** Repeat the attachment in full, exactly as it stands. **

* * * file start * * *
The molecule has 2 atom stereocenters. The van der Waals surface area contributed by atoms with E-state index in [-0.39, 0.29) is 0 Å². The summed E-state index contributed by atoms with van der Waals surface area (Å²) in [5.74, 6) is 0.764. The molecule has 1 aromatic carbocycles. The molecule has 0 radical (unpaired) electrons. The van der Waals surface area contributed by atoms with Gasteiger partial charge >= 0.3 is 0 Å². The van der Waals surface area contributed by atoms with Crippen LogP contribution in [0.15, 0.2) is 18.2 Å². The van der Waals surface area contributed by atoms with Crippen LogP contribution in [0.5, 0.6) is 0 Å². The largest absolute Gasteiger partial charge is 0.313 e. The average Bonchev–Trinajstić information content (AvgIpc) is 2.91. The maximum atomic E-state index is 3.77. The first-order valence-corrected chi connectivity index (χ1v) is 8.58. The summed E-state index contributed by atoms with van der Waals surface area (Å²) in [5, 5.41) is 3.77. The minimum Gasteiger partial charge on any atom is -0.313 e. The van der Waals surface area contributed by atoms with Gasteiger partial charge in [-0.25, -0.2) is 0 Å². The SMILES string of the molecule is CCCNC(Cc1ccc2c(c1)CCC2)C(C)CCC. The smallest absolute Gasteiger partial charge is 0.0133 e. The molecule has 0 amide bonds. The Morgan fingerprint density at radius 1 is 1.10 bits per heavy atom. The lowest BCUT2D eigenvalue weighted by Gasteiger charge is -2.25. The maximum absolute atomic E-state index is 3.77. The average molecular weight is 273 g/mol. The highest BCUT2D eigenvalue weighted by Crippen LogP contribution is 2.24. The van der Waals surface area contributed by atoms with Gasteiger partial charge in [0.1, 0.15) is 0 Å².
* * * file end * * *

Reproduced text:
The molecule has 2 atom stereocenters. The van der Waals surface area contributed by atoms with E-state index in [-0.39, 0.29) is 0 Å². The summed E-state index contributed by atoms with van der Waals surface area (Å²) in [5.74, 6) is 0.764. The molecule has 1 aromatic carbocycles. The molecule has 0 radical (unpaired) electrons. The van der Waals surface area contributed by atoms with Gasteiger partial charge >= 0.3 is 0 Å². The van der Waals surface area contributed by atoms with Crippen LogP contribution in [0.15, 0.2) is 18.2 Å². The van der Waals surface area contributed by atoms with Crippen LogP contribution in [0.5, 0.6) is 0 Å². The largest absolute Gasteiger partial charge is 0.313 e. The average Bonchev–Trinajstić information content (AvgIpc) is 2.91. The maximum atomic E-state index is 3.77. The first-order valence-corrected chi connectivity index (χ1v) is 8.58. The summed E-state index contributed by atoms with van der Waals surface area (Å²) in [5, 5.41) is 3.77. The minimum Gasteiger partial charge on any atom is -0.313 e. The van der Waals surface area contributed by atoms with Gasteiger partial charge in [-0.25, -0.2) is 0 Å². The SMILES string of the molecule is CCCNC(Cc1ccc2c(c1)CCC2)C(C)CCC. The smallest absolute Gasteiger partial charge is 0.0133 e. The molecule has 0 amide bonds. The Morgan fingerprint density at radius 1 is 1.10 bits per heavy atom. The lowest BCUT2D eigenvalue weighted by Gasteiger charge is -2.25. The maximum absolute atomic E-state index is 3.77. The average molecular weight is 273 g/mol. The highest BCUT2D eigenvalue weighted by Crippen LogP contribution is 2.24. The van der Waals surface area contributed by atoms with Gasteiger partial charge in [0.1, 0.15) is 0 Å².